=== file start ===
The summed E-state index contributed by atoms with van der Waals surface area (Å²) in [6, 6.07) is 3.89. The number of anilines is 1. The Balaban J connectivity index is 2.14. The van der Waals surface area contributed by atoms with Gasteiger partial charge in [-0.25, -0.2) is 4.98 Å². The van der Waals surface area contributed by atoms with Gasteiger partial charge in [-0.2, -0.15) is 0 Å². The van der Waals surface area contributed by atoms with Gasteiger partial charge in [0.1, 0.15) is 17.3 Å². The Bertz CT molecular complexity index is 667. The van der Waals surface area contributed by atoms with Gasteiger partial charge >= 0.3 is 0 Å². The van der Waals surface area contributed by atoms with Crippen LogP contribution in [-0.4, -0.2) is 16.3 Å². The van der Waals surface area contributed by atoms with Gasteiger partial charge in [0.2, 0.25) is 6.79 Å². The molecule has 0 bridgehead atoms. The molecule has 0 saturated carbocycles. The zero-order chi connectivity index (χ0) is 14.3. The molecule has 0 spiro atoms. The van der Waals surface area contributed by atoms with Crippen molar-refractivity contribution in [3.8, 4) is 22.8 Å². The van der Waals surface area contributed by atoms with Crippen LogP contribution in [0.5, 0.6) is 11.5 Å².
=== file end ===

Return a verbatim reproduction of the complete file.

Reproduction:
The summed E-state index contributed by atoms with van der Waals surface area (Å²) in [6, 6.07) is 3.89. The number of anilines is 1. The Balaban J connectivity index is 2.14. The van der Waals surface area contributed by atoms with Gasteiger partial charge in [-0.25, -0.2) is 4.98 Å². The van der Waals surface area contributed by atoms with Gasteiger partial charge in [-0.2, -0.15) is 0 Å². The van der Waals surface area contributed by atoms with Gasteiger partial charge in [0.1, 0.15) is 17.3 Å². The Bertz CT molecular complexity index is 667. The van der Waals surface area contributed by atoms with Gasteiger partial charge >= 0.3 is 0 Å². The van der Waals surface area contributed by atoms with Crippen LogP contribution in [-0.4, -0.2) is 16.3 Å². The van der Waals surface area contributed by atoms with Gasteiger partial charge in [0.2, 0.25) is 6.79 Å². The molecule has 0 bridgehead atoms. The molecule has 0 saturated carbocycles. The zero-order chi connectivity index (χ0) is 14.3. The molecule has 0 spiro atoms. The van der Waals surface area contributed by atoms with Crippen molar-refractivity contribution in [3.8, 4) is 22.8 Å². The van der Waals surface area contributed by atoms with Crippen LogP contribution in [0.5, 0.6) is 11.5 Å².